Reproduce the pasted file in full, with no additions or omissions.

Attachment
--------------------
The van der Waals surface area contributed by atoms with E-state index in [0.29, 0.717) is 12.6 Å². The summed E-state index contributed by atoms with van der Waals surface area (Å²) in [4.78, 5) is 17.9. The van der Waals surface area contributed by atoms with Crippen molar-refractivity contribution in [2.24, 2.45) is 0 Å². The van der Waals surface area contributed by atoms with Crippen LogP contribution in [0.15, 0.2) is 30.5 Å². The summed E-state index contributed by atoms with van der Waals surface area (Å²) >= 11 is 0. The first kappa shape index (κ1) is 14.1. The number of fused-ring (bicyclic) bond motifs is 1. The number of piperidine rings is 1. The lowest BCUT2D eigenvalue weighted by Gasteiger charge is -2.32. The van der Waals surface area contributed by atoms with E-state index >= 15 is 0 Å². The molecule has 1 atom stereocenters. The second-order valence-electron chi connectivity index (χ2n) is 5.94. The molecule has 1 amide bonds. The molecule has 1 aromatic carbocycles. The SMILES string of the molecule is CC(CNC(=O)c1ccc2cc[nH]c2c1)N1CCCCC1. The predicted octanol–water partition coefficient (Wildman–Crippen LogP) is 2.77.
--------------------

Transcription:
The van der Waals surface area contributed by atoms with E-state index in [0.29, 0.717) is 12.6 Å². The summed E-state index contributed by atoms with van der Waals surface area (Å²) in [4.78, 5) is 17.9. The van der Waals surface area contributed by atoms with Crippen molar-refractivity contribution in [2.24, 2.45) is 0 Å². The van der Waals surface area contributed by atoms with Crippen LogP contribution in [0.15, 0.2) is 30.5 Å². The summed E-state index contributed by atoms with van der Waals surface area (Å²) >= 11 is 0. The first kappa shape index (κ1) is 14.1. The number of fused-ring (bicyclic) bond motifs is 1. The number of piperidine rings is 1. The lowest BCUT2D eigenvalue weighted by Gasteiger charge is -2.32. The van der Waals surface area contributed by atoms with E-state index >= 15 is 0 Å². The molecule has 1 atom stereocenters. The second-order valence-electron chi connectivity index (χ2n) is 5.94. The molecule has 1 amide bonds. The molecule has 1 aromatic carbocycles. The SMILES string of the molecule is CC(CNC(=O)c1ccc2cc[nH]c2c1)N1CCCCC1. The predicted octanol–water partition coefficient (Wildman–Crippen LogP) is 2.77.